The Pentagon is rushing to keep up with Russian and Chinese efforts to develop highly autonomous robots — in Russia’s case, ones capable of independently carrying out military operations, deputy defense secretary Robert Work told a Center for New American Security national security forum today.

Work quoted the Defense Science Board’s summer study on autonomy and AI, which said that the human race stands at “an inflection point” in the development of artificial intelligence. Different nations, he noted, are reacting in very different ways.

“We know that China is already investing heavily in robotics and autonomy and the Russian Chief of General Staff [Valery Vasilevich] Gerasimov recently said that the Russian military is preparing to fight on a roboticized battlefield and he said, and I quote, ‘In the near future, it is possible that a complete roboticized unit will be created capable of independently conducting military operations.’”

What does an adversary robot military look like? Perhaps like some future version of the Armata T-14 from Russian defense contractor Uralvagonzavod. In October, the company’s deputy director general, Vyacheslav Khalitov, told Russian media, “We will be able to show prototypes in 1.5 to 2 years. We are gradually moving away from crewed machines.”

But who needs a tank without people? Why not just little trucks with guns? In March 2014, the Russian Strategic Missile Forces announced it would deploy armed sentry robots that could select and destroy targets with no human in or on the loop at five missile installations.

Or tomorrow’s robot enemy army could look like one of these armed ground robots from China’s Harbin Institute of Technology, unveiled at the Beijing 2015 World Robot Conference. The robots can wield anti-tank weapons, grenade launchers, or assault rifles.

Work spoke broadly of the U.S. military need to “dominate” in machine learning and artificial intelligence. It’s a key feature of the so-called offset strategy, a Pentagon research initiative meant to secure technological advantage over adversaries (‘offsetting’ similar gains by those nations.) But, said Work, that the way the United States goes about designing and especially employing AI is distinct and more human reliant than Russia or China.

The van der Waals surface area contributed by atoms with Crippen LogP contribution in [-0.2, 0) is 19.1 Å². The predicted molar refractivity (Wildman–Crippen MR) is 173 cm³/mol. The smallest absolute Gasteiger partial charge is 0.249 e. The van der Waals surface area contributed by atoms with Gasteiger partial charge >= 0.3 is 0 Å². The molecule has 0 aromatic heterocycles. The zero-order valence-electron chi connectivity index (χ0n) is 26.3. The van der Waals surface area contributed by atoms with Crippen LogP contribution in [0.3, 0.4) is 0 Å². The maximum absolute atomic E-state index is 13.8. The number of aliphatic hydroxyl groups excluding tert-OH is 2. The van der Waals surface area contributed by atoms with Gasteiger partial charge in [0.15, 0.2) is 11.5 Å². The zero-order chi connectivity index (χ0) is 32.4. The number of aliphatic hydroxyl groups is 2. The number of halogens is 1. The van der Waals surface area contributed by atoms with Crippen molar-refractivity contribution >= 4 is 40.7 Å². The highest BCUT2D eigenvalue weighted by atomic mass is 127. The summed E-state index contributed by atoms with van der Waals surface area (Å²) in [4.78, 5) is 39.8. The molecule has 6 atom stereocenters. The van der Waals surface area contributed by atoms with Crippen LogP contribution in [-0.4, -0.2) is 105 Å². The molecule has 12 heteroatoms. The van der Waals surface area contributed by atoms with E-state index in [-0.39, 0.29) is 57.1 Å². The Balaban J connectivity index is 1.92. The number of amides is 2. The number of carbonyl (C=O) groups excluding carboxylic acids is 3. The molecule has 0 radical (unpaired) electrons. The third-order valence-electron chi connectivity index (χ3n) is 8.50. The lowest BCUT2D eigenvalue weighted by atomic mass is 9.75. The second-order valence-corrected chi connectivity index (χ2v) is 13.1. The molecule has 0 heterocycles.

“I will make a hypothesis: that authoritarian regimes who believe people are weaknesses … that they can not be trusted, they will naturally gravitate toward totally automated solutions. Why do I know that? Because that is exactly the way the Soviets conceived of their reconnaissance strike complex. It was going to be completely automated. We believe that the advantage we have as we start this competition is our people,” he said.

Work’s hypothesis echoes, somewhat, the concerns of Gill Pratt, a former roboticist with the Defense Advanced Research Projects Agency, or DARPA, who expressed concerns about endowing ground robots with the autonomous, lethal capabilities in a conversation with Defense One during the summer.

Pratt said that humans would be better than machines, for some years to come, at deciding whether to fire a weapon. “The chance of making a military situation much worse by having a machine autonomously make a mistake outweighs the benefit,” he said.

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